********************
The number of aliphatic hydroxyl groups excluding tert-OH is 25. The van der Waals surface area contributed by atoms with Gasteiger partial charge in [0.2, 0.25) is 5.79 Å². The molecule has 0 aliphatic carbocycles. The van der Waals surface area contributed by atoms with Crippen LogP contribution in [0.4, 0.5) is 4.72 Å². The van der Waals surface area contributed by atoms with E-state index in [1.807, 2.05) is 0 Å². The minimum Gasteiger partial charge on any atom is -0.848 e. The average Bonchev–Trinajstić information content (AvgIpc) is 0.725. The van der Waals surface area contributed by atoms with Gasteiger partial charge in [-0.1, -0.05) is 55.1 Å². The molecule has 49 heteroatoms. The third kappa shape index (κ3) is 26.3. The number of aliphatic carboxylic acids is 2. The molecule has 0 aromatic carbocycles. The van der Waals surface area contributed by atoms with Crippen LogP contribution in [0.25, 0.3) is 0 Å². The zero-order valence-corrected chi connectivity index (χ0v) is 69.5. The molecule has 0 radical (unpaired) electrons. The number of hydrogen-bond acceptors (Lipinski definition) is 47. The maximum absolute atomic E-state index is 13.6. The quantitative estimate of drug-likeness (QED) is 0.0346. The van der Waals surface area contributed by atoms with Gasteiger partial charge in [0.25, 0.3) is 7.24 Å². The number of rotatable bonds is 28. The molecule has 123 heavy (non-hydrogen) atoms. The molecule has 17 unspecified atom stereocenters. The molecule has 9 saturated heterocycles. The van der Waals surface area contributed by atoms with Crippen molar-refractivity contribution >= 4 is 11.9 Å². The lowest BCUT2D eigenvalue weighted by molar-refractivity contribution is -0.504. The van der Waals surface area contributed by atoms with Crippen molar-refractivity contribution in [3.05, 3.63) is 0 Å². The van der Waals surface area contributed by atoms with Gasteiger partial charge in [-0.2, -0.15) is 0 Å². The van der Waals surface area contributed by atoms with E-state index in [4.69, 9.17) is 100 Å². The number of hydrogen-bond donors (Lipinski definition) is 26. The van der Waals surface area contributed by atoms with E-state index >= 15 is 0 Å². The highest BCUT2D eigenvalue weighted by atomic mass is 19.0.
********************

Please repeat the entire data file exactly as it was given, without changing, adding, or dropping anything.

The number of aliphatic hydroxyl groups excluding tert-OH is 25. The van der Waals surface area contributed by atoms with Gasteiger partial charge in [0.2, 0.25) is 5.79 Å². The molecule has 0 aliphatic carbocycles. The van der Waals surface area contributed by atoms with Crippen LogP contribution in [0.4, 0.5) is 4.72 Å². The van der Waals surface area contributed by atoms with E-state index in [1.807, 2.05) is 0 Å². The minimum Gasteiger partial charge on any atom is -0.848 e. The average Bonchev–Trinajstić information content (AvgIpc) is 0.725. The van der Waals surface area contributed by atoms with Gasteiger partial charge in [-0.1, -0.05) is 55.1 Å². The molecule has 49 heteroatoms. The third kappa shape index (κ3) is 26.3. The number of aliphatic carboxylic acids is 2. The molecule has 0 aromatic carbocycles. The van der Waals surface area contributed by atoms with Crippen LogP contribution in [0.25, 0.3) is 0 Å². The zero-order valence-corrected chi connectivity index (χ0v) is 69.5. The molecule has 0 radical (unpaired) electrons. The number of hydrogen-bond acceptors (Lipinski definition) is 47. The maximum absolute atomic E-state index is 13.6. The quantitative estimate of drug-likeness (QED) is 0.0346. The van der Waals surface area contributed by atoms with Gasteiger partial charge in [0.25, 0.3) is 7.24 Å². The number of rotatable bonds is 28. The molecule has 123 heavy (non-hydrogen) atoms. The molecule has 17 unspecified atom stereocenters. The molecule has 9 saturated heterocycles. The van der Waals surface area contributed by atoms with Crippen molar-refractivity contribution >= 4 is 11.9 Å². The lowest BCUT2D eigenvalue weighted by molar-refractivity contribution is -0.504. The van der Waals surface area contributed by atoms with Crippen molar-refractivity contribution in [3.05, 3.63) is 0 Å². The van der Waals surface area contributed by atoms with Gasteiger partial charge in [-0.2, -0.15) is 0 Å². The van der Waals surface area contributed by atoms with E-state index in [4.69, 9.17) is 100 Å². The number of hydrogen-bond donors (Lipinski definition) is 26. The van der Waals surface area contributed by atoms with E-state index >= 15 is 0 Å². The highest BCUT2D eigenvalue weighted by atomic mass is 19.0.